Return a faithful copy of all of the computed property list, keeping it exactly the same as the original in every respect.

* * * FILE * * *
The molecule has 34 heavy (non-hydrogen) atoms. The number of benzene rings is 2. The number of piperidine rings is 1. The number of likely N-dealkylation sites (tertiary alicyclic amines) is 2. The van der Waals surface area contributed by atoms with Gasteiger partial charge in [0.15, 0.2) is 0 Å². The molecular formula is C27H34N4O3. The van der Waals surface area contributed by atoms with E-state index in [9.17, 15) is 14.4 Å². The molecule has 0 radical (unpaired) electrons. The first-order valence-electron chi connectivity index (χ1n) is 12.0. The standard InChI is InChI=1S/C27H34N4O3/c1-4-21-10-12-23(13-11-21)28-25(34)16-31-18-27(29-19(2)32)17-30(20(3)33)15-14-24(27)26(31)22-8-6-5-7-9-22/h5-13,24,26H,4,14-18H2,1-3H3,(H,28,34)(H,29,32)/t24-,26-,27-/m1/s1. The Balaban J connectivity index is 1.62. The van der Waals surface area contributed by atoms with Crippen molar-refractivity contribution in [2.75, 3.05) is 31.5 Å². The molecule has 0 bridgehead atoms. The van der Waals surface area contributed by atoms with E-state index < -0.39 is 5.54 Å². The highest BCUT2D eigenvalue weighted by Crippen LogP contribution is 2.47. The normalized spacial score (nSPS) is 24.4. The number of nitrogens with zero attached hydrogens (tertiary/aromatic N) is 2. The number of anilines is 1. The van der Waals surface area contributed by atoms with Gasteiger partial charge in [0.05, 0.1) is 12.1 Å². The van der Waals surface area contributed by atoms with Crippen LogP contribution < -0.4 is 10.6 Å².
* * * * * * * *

The molecule has 34 heavy (non-hydrogen) atoms. The number of benzene rings is 2. The number of piperidine rings is 1. The number of likely N-dealkylation sites (tertiary alicyclic amines) is 2. The van der Waals surface area contributed by atoms with Gasteiger partial charge in [0.15, 0.2) is 0 Å². The molecular formula is C27H34N4O3. The van der Waals surface area contributed by atoms with E-state index in [9.17, 15) is 14.4 Å². The molecule has 0 radical (unpaired) electrons. The first-order valence-electron chi connectivity index (χ1n) is 12.0. The standard InChI is InChI=1S/C27H34N4O3/c1-4-21-10-12-23(13-11-21)28-25(34)16-31-18-27(29-19(2)32)17-30(20(3)33)15-14-24(27)26(31)22-8-6-5-7-9-22/h5-13,24,26H,4,14-18H2,1-3H3,(H,28,34)(H,29,32)/t24-,26-,27-/m1/s1. The Balaban J connectivity index is 1.62. The van der Waals surface area contributed by atoms with Crippen molar-refractivity contribution in [2.75, 3.05) is 31.5 Å². The molecule has 0 bridgehead atoms. The van der Waals surface area contributed by atoms with E-state index < -0.39 is 5.54 Å². The highest BCUT2D eigenvalue weighted by Crippen LogP contribution is 2.47. The normalized spacial score (nSPS) is 24.4. The number of nitrogens with zero attached hydrogens (tertiary/aromatic N) is 2. The number of anilines is 1. The van der Waals surface area contributed by atoms with Gasteiger partial charge in [0.05, 0.1) is 12.1 Å². The van der Waals surface area contributed by atoms with Crippen LogP contribution < -0.4 is 10.6 Å².